Kind people worldwide are celebrating the impending closure of fur farms in the Netherlands after the country’s Parliament voted overwhelmingly in favour of banning the breeding of minks – who go insane in hellish, filthy conditions that are breeding grounds for disease – by the end of this year. COVID-19 was recently transmitted from minks to humans on Dutch fur farms.
This common-sense move follows appeals and protests by PETA Netherlands, local groups, and Party for the Animals demanding that the deadline for fur farm closures, which had been set for 2024, be brought forward. Allowing mink farms to maintain business as usual for nearly four more years – in the face of a global crisis stemming from animal exploitation – would have been inexcusable from the perspective of both the risk posed to humans and the harm inflicted on the minks themselves.
We hope countries yet to ban this vile industry will now see the writing on the wall, follow the Netherlands’ lead, and shut down cruel fur farms to avoid being the source of the next pandemic.
Fur Farms Are Breeding Grounds for Disease
Filthy fur farms packed with sick, stressed, and injured minks are breeding grounds for disease. The viruses that cause SARS and COVID-19 first infected humans who came into close contact with captive wildlife at live-animal markets – which represent a public health risk similar to that posed by fur farms.
The US Centers for Disease Control and Prevention warns that approximately 75% of recently emerging infectious diseases affecting humans originated in other animals.
As in the case of live-animal meat markets, on fur farms, minks and other animals killed for their skin are confined to cramped wire cages adjacent to one another, making it very easy for infectious diseases to spread through the exchange of urine, excrement, pus, and blood. Animals with infections, sores, and festering, open wounds caused by the wire flooring they stand on are a common sight. Fur farmers and handlers are among those who most commonly suffer from the zoonotic bacterial disease tularaemia.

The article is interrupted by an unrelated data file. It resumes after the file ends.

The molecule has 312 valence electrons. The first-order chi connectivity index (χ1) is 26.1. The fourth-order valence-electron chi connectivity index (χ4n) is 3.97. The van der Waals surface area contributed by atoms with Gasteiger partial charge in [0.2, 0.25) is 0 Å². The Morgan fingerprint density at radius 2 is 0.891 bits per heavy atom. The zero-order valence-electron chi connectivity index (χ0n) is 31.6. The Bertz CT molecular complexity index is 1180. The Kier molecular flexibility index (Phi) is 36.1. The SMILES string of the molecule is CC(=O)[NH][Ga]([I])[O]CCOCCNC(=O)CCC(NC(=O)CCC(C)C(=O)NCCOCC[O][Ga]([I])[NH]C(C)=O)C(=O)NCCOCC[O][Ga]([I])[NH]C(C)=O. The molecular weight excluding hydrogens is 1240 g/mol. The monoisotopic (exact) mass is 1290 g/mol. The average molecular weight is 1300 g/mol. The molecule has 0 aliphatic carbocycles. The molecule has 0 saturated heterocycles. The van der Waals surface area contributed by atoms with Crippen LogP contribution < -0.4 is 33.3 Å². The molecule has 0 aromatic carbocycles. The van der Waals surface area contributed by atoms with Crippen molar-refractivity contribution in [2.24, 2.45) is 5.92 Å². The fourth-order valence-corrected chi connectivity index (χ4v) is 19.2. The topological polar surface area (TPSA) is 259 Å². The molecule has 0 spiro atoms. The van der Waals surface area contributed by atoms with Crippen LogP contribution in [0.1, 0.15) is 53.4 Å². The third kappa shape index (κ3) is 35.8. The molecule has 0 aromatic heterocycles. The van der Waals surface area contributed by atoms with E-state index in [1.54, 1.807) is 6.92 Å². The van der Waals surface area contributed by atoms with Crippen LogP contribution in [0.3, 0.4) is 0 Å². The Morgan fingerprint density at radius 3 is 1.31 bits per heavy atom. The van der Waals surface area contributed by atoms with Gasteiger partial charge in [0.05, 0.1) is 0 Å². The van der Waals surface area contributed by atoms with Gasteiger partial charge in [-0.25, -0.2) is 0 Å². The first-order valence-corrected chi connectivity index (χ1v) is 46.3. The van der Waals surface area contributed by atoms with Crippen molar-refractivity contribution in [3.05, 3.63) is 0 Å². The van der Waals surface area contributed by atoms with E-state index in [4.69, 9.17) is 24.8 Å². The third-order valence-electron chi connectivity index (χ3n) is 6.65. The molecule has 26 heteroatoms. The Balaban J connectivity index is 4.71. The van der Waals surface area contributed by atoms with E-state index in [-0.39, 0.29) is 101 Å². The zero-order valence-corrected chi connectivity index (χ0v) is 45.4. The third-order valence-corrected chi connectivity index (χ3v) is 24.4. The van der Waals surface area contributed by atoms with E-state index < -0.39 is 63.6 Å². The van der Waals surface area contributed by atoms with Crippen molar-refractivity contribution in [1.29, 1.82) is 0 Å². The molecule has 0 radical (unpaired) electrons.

Fur Farming Is Cruel
Humans have no right to imprison minks in barren cages for their entire lives. Unable to engage in natural behaviour, they often go mad from the confinement, and some even self-cannibalise, chewing on their own limbs or tails as a result of the constant psychological and physical torment. They’re killed in gruesome ways, including poisoning, gassing, drowning, or even being skinned alive.
Which Countries Have Banned Fur Farming?
Fur is dead, and the growing list of places where raising animals for their pelts is banned is proof. The Netherlands joins Belgium, Germany, Ireland, Luxemburg, Norway, Slovakia, the United Kingdom, and the many other countries that have said no to fur farming.
Will Australia be next?